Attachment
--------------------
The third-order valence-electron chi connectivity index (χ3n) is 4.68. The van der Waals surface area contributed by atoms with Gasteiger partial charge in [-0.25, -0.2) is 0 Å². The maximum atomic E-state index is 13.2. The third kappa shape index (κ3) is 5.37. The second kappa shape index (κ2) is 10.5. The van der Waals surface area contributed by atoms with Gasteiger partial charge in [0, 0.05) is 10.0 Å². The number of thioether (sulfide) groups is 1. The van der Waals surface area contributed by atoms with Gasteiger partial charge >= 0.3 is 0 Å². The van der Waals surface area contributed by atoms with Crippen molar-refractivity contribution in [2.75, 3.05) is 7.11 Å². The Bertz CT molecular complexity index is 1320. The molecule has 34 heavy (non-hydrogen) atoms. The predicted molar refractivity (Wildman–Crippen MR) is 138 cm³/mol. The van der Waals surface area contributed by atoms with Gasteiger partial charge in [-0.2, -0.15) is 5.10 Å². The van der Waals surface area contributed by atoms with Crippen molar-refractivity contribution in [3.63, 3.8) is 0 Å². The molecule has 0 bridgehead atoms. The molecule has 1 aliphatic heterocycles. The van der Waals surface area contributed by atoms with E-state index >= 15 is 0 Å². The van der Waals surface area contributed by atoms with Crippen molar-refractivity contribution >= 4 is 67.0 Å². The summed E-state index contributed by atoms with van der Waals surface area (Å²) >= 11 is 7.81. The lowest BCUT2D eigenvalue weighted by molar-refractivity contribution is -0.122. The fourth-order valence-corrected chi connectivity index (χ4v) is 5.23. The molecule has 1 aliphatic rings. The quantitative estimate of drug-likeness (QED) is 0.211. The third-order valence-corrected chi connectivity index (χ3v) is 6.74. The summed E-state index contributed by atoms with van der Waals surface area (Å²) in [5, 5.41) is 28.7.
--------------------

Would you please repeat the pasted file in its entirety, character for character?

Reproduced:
The third-order valence-electron chi connectivity index (χ3n) is 4.68. The van der Waals surface area contributed by atoms with Gasteiger partial charge in [-0.25, -0.2) is 0 Å². The maximum atomic E-state index is 13.2. The third kappa shape index (κ3) is 5.37. The second kappa shape index (κ2) is 10.5. The van der Waals surface area contributed by atoms with Gasteiger partial charge in [0, 0.05) is 10.0 Å². The number of thioether (sulfide) groups is 1. The van der Waals surface area contributed by atoms with Gasteiger partial charge >= 0.3 is 0 Å². The van der Waals surface area contributed by atoms with Crippen molar-refractivity contribution in [2.75, 3.05) is 7.11 Å². The Bertz CT molecular complexity index is 1320. The molecule has 34 heavy (non-hydrogen) atoms. The predicted molar refractivity (Wildman–Crippen MR) is 138 cm³/mol. The van der Waals surface area contributed by atoms with Gasteiger partial charge in [-0.2, -0.15) is 5.10 Å². The van der Waals surface area contributed by atoms with Crippen molar-refractivity contribution in [3.63, 3.8) is 0 Å². The molecule has 0 bridgehead atoms. The molecule has 1 aliphatic heterocycles. The van der Waals surface area contributed by atoms with E-state index >= 15 is 0 Å². The van der Waals surface area contributed by atoms with Crippen molar-refractivity contribution >= 4 is 67.0 Å². The summed E-state index contributed by atoms with van der Waals surface area (Å²) >= 11 is 7.81. The lowest BCUT2D eigenvalue weighted by molar-refractivity contribution is -0.122. The fourth-order valence-corrected chi connectivity index (χ4v) is 5.23. The molecule has 1 aliphatic rings. The quantitative estimate of drug-likeness (QED) is 0.211. The third-order valence-corrected chi connectivity index (χ3v) is 6.74. The summed E-state index contributed by atoms with van der Waals surface area (Å²) in [5, 5.41) is 28.7.